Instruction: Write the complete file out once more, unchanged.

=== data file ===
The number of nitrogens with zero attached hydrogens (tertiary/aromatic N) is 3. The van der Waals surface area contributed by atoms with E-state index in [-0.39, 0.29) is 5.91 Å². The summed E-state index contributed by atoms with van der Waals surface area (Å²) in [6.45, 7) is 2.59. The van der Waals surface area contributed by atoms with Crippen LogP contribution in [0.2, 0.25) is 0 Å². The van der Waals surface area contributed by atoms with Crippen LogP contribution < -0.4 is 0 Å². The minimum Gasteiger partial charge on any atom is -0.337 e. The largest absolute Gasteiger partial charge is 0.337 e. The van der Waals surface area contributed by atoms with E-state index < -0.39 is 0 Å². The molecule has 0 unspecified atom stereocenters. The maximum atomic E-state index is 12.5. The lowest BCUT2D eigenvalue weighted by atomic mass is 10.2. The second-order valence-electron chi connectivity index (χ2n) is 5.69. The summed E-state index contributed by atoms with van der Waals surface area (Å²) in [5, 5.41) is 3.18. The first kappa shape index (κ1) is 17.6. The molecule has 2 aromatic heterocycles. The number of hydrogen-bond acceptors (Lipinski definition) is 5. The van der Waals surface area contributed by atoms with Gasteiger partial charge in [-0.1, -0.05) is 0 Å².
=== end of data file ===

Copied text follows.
The number of nitrogens with zero attached hydrogens (tertiary/aromatic N) is 3. The van der Waals surface area contributed by atoms with E-state index in [-0.39, 0.29) is 5.91 Å². The summed E-state index contributed by atoms with van der Waals surface area (Å²) in [6.45, 7) is 2.59. The van der Waals surface area contributed by atoms with Crippen LogP contribution in [0.2, 0.25) is 0 Å². The van der Waals surface area contributed by atoms with Crippen LogP contribution < -0.4 is 0 Å². The minimum Gasteiger partial charge on any atom is -0.337 e. The largest absolute Gasteiger partial charge is 0.337 e. The van der Waals surface area contributed by atoms with E-state index < -0.39 is 0 Å². The molecule has 0 unspecified atom stereocenters. The maximum atomic E-state index is 12.5. The lowest BCUT2D eigenvalue weighted by atomic mass is 10.2. The second-order valence-electron chi connectivity index (χ2n) is 5.69. The summed E-state index contributed by atoms with van der Waals surface area (Å²) in [5, 5.41) is 3.18. The first kappa shape index (κ1) is 17.6. The molecule has 2 aromatic heterocycles. The number of hydrogen-bond acceptors (Lipinski definition) is 5. The van der Waals surface area contributed by atoms with Gasteiger partial charge in [-0.1, -0.05) is 0 Å².